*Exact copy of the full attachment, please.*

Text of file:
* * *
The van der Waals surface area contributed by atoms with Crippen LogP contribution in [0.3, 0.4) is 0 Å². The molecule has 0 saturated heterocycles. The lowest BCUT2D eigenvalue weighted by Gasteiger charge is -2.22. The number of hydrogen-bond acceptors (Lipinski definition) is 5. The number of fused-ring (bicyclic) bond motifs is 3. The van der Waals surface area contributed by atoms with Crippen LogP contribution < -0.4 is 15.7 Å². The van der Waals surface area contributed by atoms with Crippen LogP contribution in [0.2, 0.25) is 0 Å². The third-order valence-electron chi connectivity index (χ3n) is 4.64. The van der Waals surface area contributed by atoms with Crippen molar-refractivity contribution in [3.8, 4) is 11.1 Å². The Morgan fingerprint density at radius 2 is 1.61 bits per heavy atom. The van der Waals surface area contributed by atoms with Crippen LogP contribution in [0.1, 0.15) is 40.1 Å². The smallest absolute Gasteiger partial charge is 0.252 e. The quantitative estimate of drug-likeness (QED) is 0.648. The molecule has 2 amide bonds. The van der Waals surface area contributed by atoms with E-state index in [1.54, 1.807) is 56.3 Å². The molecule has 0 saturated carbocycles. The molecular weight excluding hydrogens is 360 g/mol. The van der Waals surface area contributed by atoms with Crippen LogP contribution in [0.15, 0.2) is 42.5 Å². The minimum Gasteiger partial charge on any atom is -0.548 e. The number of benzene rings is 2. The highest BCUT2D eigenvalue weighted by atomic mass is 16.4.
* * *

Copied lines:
The van der Waals surface area contributed by atoms with Crippen LogP contribution in [0.3, 0.4) is 0 Å². The molecule has 0 saturated heterocycles. The lowest BCUT2D eigenvalue weighted by Gasteiger charge is -2.22. The number of hydrogen-bond acceptors (Lipinski definition) is 5. The number of fused-ring (bicyclic) bond motifs is 3. The van der Waals surface area contributed by atoms with Crippen LogP contribution < -0.4 is 15.7 Å². The van der Waals surface area contributed by atoms with Crippen LogP contribution in [0.2, 0.25) is 0 Å². The third-order valence-electron chi connectivity index (χ3n) is 4.64. The van der Waals surface area contributed by atoms with Crippen molar-refractivity contribution in [3.8, 4) is 11.1 Å². The Morgan fingerprint density at radius 2 is 1.61 bits per heavy atom. The van der Waals surface area contributed by atoms with Crippen LogP contribution in [0.1, 0.15) is 40.1 Å². The smallest absolute Gasteiger partial charge is 0.252 e. The quantitative estimate of drug-likeness (QED) is 0.648. The molecule has 2 amide bonds. The van der Waals surface area contributed by atoms with E-state index in [1.54, 1.807) is 56.3 Å². The molecule has 0 saturated carbocycles. The molecular weight excluding hydrogens is 360 g/mol. The van der Waals surface area contributed by atoms with Crippen LogP contribution in [0.15, 0.2) is 42.5 Å². The minimum Gasteiger partial charge on any atom is -0.548 e. The number of benzene rings is 2. The highest BCUT2D eigenvalue weighted by atomic mass is 16.4.